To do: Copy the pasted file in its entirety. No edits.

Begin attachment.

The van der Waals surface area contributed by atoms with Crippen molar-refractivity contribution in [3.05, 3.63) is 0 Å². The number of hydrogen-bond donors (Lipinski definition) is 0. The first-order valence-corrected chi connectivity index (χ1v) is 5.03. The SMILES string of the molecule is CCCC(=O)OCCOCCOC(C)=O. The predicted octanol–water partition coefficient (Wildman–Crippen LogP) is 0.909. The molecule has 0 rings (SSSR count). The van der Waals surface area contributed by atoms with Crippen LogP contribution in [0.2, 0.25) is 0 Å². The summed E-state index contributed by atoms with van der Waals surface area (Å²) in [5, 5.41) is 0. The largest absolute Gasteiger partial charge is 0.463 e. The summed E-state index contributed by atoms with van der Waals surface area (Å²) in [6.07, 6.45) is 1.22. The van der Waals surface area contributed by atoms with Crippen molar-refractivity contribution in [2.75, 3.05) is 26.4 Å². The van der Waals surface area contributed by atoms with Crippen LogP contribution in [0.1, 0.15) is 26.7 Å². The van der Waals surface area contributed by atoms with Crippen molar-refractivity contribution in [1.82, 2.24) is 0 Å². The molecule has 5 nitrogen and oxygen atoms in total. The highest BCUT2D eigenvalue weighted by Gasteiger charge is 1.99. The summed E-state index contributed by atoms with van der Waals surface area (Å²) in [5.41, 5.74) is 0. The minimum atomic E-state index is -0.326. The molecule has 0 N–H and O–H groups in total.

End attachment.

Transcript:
The van der Waals surface area contributed by atoms with Crippen molar-refractivity contribution in [3.05, 3.63) is 0 Å². The number of hydrogen-bond donors (Lipinski definition) is 0. The first-order valence-corrected chi connectivity index (χ1v) is 5.03. The SMILES string of the molecule is CCCC(=O)OCCOCCOC(C)=O. The predicted octanol–water partition coefficient (Wildman–Crippen LogP) is 0.909. The molecule has 0 rings (SSSR count). The van der Waals surface area contributed by atoms with Crippen LogP contribution in [0.2, 0.25) is 0 Å². The summed E-state index contributed by atoms with van der Waals surface area (Å²) in [5, 5.41) is 0. The largest absolute Gasteiger partial charge is 0.463 e. The summed E-state index contributed by atoms with van der Waals surface area (Å²) in [6.07, 6.45) is 1.22. The van der Waals surface area contributed by atoms with Crippen molar-refractivity contribution in [2.75, 3.05) is 26.4 Å². The van der Waals surface area contributed by atoms with Crippen LogP contribution in [0.1, 0.15) is 26.7 Å². The van der Waals surface area contributed by atoms with Crippen molar-refractivity contribution in [1.82, 2.24) is 0 Å². The molecule has 5 nitrogen and oxygen atoms in total. The highest BCUT2D eigenvalue weighted by Gasteiger charge is 1.99. The summed E-state index contributed by atoms with van der Waals surface area (Å²) in [5.41, 5.74) is 0. The minimum atomic E-state index is -0.326. The molecule has 0 N–H and O–H groups in total.